A Princess Blog

You may know that my daughter Stoli is expecting in mid September, but her first baby was born quite healthy on her own time, about two weeks early, so we think this one might be early.  She'll be leaving for Sitka to stay closer to the hospital on August 12. I will be on standby, waiting to rush down (or rush as much as ferries and planes allow) to babysit Lani when Stoli thinks she is about to commence labor so she and her husband can both be in the delivery room. Last night at dinner Stoli said she'd been feeling some contractions. I poo-pooed them as the false labor variety, but she said they felt like the real thing. We all agreed a check-up today was in order. That was on on my mind when I cleaned the stove this morning. All the family were home this weekend except the fishermen. The kids are bacon, pancake and grilled cheese eaters. I was in the kitchen scrubbing and listening to the radio and my husband Chip and oldest daughter Eliza  were in the living room watching the TV news. There was a lot of background chatter when Chip hollered, "Heath, come here."

 "I'm cleaning," I yelled.  

"No, come here. Now," he said. 

 "Can it wait?"

"No", he said.  "She's in labor." What? Did he just say  that Stoli's in labor? "Just get in here!"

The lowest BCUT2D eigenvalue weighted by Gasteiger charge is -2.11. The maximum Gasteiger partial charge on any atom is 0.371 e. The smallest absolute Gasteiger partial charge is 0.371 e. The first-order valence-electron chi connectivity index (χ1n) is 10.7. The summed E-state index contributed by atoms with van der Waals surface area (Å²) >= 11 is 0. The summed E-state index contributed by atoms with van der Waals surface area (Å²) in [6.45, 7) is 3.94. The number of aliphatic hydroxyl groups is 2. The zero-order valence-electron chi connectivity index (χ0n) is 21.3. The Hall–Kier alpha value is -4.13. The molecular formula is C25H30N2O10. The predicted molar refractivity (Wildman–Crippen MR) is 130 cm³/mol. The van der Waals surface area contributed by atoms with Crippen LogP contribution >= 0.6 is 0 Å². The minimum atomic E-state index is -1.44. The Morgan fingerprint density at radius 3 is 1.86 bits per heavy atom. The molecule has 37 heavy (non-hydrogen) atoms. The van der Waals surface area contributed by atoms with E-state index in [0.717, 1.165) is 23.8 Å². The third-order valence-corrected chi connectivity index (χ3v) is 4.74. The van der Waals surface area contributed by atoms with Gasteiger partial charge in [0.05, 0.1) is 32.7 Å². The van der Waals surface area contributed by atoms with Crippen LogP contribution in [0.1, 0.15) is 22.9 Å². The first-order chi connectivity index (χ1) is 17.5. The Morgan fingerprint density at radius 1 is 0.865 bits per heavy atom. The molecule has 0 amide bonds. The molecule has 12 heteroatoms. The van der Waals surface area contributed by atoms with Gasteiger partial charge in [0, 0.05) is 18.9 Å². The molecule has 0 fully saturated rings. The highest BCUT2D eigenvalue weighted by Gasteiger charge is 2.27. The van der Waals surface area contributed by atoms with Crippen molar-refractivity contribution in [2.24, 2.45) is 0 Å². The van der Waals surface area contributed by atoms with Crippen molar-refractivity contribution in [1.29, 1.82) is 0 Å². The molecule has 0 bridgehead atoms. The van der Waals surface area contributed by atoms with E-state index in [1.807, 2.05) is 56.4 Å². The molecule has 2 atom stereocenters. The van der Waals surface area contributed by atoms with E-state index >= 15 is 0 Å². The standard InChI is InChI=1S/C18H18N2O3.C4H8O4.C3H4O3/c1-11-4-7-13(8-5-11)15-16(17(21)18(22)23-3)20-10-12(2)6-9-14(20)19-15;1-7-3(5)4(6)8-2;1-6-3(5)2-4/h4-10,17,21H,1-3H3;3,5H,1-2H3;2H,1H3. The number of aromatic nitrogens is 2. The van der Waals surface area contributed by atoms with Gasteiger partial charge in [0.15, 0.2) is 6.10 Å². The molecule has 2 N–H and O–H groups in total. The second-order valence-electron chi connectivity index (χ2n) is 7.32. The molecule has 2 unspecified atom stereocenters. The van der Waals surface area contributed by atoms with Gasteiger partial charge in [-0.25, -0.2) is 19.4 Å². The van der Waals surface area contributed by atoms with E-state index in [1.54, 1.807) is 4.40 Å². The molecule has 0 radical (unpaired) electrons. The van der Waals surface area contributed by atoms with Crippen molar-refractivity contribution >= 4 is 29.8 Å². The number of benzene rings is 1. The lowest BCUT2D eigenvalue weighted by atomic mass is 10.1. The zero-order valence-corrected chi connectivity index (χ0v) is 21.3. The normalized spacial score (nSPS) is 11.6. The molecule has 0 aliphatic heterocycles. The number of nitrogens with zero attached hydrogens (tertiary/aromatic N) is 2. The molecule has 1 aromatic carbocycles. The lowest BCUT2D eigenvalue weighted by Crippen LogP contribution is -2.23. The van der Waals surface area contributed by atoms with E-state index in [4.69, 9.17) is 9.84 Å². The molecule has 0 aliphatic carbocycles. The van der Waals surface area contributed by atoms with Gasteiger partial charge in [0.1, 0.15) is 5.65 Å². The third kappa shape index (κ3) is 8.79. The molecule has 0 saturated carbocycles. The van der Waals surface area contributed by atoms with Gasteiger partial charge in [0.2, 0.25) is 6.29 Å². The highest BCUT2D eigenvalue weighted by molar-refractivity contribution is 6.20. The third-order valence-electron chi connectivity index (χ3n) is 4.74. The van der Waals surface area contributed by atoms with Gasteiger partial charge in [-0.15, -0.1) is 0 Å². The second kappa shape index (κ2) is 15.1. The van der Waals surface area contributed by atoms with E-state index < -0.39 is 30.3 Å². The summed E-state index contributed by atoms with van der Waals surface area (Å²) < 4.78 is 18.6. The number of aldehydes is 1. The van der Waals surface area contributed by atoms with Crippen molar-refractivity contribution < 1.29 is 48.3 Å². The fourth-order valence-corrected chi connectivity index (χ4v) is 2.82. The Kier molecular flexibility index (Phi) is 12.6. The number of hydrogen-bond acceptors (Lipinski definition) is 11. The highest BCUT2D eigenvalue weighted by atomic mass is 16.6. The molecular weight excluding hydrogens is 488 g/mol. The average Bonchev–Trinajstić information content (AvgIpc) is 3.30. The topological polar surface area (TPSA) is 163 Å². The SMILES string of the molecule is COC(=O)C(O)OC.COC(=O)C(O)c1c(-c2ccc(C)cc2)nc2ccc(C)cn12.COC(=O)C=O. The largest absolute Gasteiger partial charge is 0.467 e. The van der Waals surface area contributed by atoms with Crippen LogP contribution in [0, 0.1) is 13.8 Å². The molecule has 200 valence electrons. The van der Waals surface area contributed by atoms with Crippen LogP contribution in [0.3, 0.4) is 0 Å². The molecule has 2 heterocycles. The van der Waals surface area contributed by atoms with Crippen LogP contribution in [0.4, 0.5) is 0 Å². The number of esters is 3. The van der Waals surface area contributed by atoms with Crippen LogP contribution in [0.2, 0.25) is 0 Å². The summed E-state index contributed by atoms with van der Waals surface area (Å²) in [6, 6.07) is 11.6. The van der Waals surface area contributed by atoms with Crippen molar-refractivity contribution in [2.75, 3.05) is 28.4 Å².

I ran in the living room.

"Watch this," Chip said. Was Stoli Skyping from next door? Had she already flown to Sitka in a Coast Guard helicopter? 

 Eliza said, "Not Stoli. Kate." 

Do I know a pregnant Kate?

"It's happening on every channel," Chip said.

"Kate who?" I asked.

"Kate the Princess or whatever. William's wife,"  Eliza said.

Oh. That Kate. 

They were covering it like a terrorist attack with red Breaking News banners. Special coverage had preempted regular programming. I heard someone say Royal Gynecologist.

How much exactly are they going to cover? Or uncover?

That's when a reporter said that The Palace had released a 45 word statement saying the Duchess was indeed in early labor and in the hospital. He also said that is all they expect to officially hear from the family until after  the Prince telephones the Queen that the Heir to the Throne has been born and a royal courier is dispatched to run from the hospital to the palace with a paper bearing the details--sex, weight, time of birth-- and posts it on a glided easel in front of Buckingham Palace. It could take hours, the reporter said. Or, if this is anything like my first granddaughter's birth, a couple of days. Poor Kate. This is the downside of marrying a prince.  

I told all this to my friend Beth a few minutes later  while we walked the dogs, and she laughed--  I mean, all that fairy tale language of Princes and Palaces and Queens and Heirs to Thrones in a news story in 2013? Plus, can you imagine reporters covering the play-by-play of any birth, and especially this one? The questions? The answers?  The hats? But when I told Beth about the notice on the golden easel, she put her hand to heart and said it gave her the chills. 

When you think about it, isn't it nice that for one day anyway, a birth is news, instead of all that death?

What  child shouldn't be welcomed into the world like royalty? 

Once this latest grandchild is born, which hopefully won't be for a month or more, I will have to call home and have Chip put out the easel that I will trim before I leave with foil and streamers, announcing the birth of  another little princess in the family.

 

 

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